Zone Control Junction Hub (Gen. I)
Connect multiple fixtures in the same zone in an above ground, water resistant junction box. One home run goes from the transformer to the junction box, then several cables leave the Junction Box and go to each individual fixture in that zone. Enables easy layouts, reduces cable usage, design better layouts for reducing voltage drop. To take the mystery out, our hub is simply an empty junction box -- a place to house multiple splice connections -- just like an irrigation box or electrical box.
VOLT® Zone Control Junction Box
Hubs are an easy, efficient way to ensure that you have done
your layout properly. They virtually guarantee perfect results,
bright even lighting, and prevents over/under volting. Additionally, all
your connections are in one place (so they are easy to trouble
shoot/service). Lastly, all your connections are above ground in a
dry, weather tight junction box – not in the ground exposed to
constant moisture and harsh electrical conditions like traditional
connections or even competing hub systems.
Hub System compatible fixtures have 25’ lead wires on them. You place the hub in the middle of a distance zone; run a cable from the transformer to the hub. Inside the hub connect all the fixtures to the end of the cable. Do not cut the excess lead wire from the fixtures—leave all fixtures with their original 25’ (this insures that all fixtures have the same total amount of cable from the fixture to the transformer. The end result is a home run with several fixtures branching off the end of it like a flower stem (home run) with multiple flower pedals (the fixture wires). Electricity has to travel exactly equal distances from the transformer to each fixture, plus there are no daisy chained fixtures – perfect layout. Lastly, measure the voltage in any one fixture (it will be the same for all of them on that hub). If the voltage is below 12 volts, move that run up to the appropriate voltage tap on the transformer until the fixtures have between 11-12 volts. For hub Systems you can use more fixtures per run, up to 200 watts worth of fixtures.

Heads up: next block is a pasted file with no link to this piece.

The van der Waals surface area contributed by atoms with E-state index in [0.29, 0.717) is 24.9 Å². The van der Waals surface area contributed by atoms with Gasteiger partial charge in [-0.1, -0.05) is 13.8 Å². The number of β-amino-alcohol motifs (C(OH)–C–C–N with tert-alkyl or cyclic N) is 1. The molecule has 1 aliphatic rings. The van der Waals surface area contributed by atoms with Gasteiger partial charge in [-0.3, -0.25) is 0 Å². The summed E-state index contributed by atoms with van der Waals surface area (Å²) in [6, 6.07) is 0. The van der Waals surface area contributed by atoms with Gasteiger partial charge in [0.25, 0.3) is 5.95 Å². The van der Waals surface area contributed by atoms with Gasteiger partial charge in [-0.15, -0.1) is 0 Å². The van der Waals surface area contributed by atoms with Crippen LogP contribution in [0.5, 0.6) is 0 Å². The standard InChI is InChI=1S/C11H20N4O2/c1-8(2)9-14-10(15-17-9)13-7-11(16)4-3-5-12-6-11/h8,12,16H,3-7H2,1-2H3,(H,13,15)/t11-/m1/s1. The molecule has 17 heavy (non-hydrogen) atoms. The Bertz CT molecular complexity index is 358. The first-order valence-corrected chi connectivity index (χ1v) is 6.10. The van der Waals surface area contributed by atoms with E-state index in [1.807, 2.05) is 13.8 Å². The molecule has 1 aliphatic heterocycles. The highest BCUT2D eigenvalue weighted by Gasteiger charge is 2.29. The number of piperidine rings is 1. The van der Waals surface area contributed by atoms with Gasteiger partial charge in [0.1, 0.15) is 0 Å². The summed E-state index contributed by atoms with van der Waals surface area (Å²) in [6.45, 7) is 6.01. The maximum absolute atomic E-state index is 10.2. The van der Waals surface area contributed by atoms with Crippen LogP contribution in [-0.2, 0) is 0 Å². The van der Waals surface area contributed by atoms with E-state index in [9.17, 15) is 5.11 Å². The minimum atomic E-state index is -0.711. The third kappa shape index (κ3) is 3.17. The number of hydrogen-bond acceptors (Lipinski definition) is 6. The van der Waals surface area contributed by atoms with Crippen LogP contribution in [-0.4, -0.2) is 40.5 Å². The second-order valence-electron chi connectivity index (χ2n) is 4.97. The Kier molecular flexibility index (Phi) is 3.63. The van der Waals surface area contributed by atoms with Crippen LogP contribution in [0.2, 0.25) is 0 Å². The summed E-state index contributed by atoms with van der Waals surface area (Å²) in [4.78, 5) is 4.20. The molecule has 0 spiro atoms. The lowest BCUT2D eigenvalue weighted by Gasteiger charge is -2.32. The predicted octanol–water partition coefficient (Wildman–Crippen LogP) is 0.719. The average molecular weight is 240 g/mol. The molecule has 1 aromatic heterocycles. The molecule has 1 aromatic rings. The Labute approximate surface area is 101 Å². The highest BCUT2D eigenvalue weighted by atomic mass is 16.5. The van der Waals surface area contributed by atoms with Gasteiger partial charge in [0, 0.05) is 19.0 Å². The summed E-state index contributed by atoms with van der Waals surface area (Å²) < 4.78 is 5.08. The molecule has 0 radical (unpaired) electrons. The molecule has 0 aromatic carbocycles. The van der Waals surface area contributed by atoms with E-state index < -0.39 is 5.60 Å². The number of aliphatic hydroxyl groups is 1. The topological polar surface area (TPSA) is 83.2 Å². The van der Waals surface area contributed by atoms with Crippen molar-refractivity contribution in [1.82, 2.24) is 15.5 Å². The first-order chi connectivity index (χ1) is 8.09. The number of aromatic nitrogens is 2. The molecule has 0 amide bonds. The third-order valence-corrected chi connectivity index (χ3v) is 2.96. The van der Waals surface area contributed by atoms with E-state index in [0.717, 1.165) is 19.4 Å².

To hub or not to hub, that is the question:
You don’t have to hub every fixture or only use hubs with “Hub Compatible” fixtures with 25’ lead wires (although it is certainly convenient). Hubs can make a great junction box for spider splicing several main cables together (10-2 or 12-2 cables). Many direct burial connectors can’t handle several thick gauge cables connecting together – hubs make for a convenient, dry, above ground place to make these connections. When doing more than a T connection but a spider splice with several cables in one place—hubs are great. Many fixtures in one area – hubs are great.
Realistically most installs call for a combination of layout methods—most fixtures hub connected, some far away fixtures that are not grouped together will have the cable run “T” –d off to reach them with a couple of daisy chained in line off the T. Some T’s will be connected with a regular direct burial splice because there are only 3 wires in a T. Another run may have 4 or 5 cables coming off the home run more like a flow, and thus have the home run hooked to a hub. Lastly many might have the fixtures wires connected to the cable home run via a hub as a hub system is traditionally used. No layout or property is the same, and you will have to use a variety of techniques. The end goal is to be a champ and get all your fixtures to output between 11.25-11.75 volts for perfection!
PRO-TIP: ATTACH A SURFACE MOUNT ACCESSORY (INSTEAD OF A STAKE) AND YOU CAN MOUNT THE HUB WHERE EVER YOU NEED IT -- INCLUDING IN TREES WHEN DOING MULTIPLE FIXTURE DOWNLIGHTING, BEHIND RAFTERS WHEN LIGHTING A PERGOLA, UNDER A DECK, ETC.. IT'S THE INDUSTRY'S ONLY HUB THAT CAN ALSO BE SURFACE MOUNTED!
Features & Benefits:
- Note: Connectors NOT included. If you want them, you must order the splice connectors from the drop-down menu.
- Connections are inside a sealed compartment. Other manufacturers use an open design with connections underground and exposed to dirt/water/humid conditions and insects.
- Sealed body
- Removable top
- 8 rubber cap sealed cable entrance/exit holes
- Brass threaded spike screws
- Stake included
- Mount on a stake above ground for easy access or bury without a stake only exposing the top when discreet mounting is desirable.
- The "Zone Control" Junction box is a must for most landscape light layouts.
- Have one cable from transformer to the "Zone Control" Junction Box, then several cables coming out of the hub that goes to different fixture areas.
- As common sense would tell you, a junction box is a place to make all your splices instead of having to make separate home runs all the way back to the transformer. As with any electrical layout, you can wire in series or parallel. A hub enables you to wire in parallel thus reducing the voltage drop you get when wiring low voltage in series.
- Having a junction box out in an area reduces the need for many long runs back to the transformer, reduce cable usage, and provide more efficient, flexible layouts.
- Most importantly enables you to properly reduce voltage drop.
- Lifetime Warranty